Tuesday, October 9, 2018

GUH Lecture: Informal Urbanism, Creativity, and Ecology in Lagos, Nigeria

Lecture | October 9 | 12-1:30 p.m. | 170 Wurster Hall

 College of Environmental Design

Lagos is notorious for its ever-expanding population, massive infrastructural challenges, and controversial practices of state-sanctioned land capture. This talk will discuss will discuss how we can utilize urban planning and visual culture studies to inv

Letters of recommendation in Berkeley undergraduate admissions: Program evaluation and natural language processing: Berkeley Distinguished Lectures in Data Science

Lecture | October 9 | 4:10-5 p.m. | 190 Doe Library

 Jesse Rothstein, Professor, Public Policy and Economics, UC Berkeley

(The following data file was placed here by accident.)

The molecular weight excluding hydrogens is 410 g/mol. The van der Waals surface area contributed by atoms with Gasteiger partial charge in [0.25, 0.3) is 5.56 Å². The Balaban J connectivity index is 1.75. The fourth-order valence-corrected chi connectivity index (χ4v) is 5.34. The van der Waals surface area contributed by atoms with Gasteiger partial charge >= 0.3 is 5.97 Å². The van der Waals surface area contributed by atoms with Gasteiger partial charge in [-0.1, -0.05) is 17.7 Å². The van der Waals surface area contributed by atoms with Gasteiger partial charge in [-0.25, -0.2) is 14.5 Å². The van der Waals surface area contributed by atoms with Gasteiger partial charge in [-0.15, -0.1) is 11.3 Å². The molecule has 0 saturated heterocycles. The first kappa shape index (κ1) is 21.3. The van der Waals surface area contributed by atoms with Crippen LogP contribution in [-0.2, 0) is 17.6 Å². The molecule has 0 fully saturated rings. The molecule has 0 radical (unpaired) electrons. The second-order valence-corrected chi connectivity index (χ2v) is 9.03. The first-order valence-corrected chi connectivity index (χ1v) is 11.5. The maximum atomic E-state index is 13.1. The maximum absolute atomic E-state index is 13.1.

Berkeley Institute for Data Science

In Fall 2015 and 2016, UC Berkeley asked many freshman applicants to submit letters of recommendation as part of their applications. This was highly controversial. Proponents argued that letters would aid in the identification of disadvantaged students who had overcome obstacles that were not otherwise apparent from their applications, while opponents argued that disadvantaged students were...   More >

Performing Germanness: Laughter and Violence in Nazi Germany

Lecture | October 9 | 5-6:30 p.m. | 180 Doe Library

 Martina Kessel, Bielefeld University

 Institute of European Studies, GHI West - Pacific Regional Office of the German Historical Institute Washington DC, Center for German and European Studies, Gerda Henkel Stiftung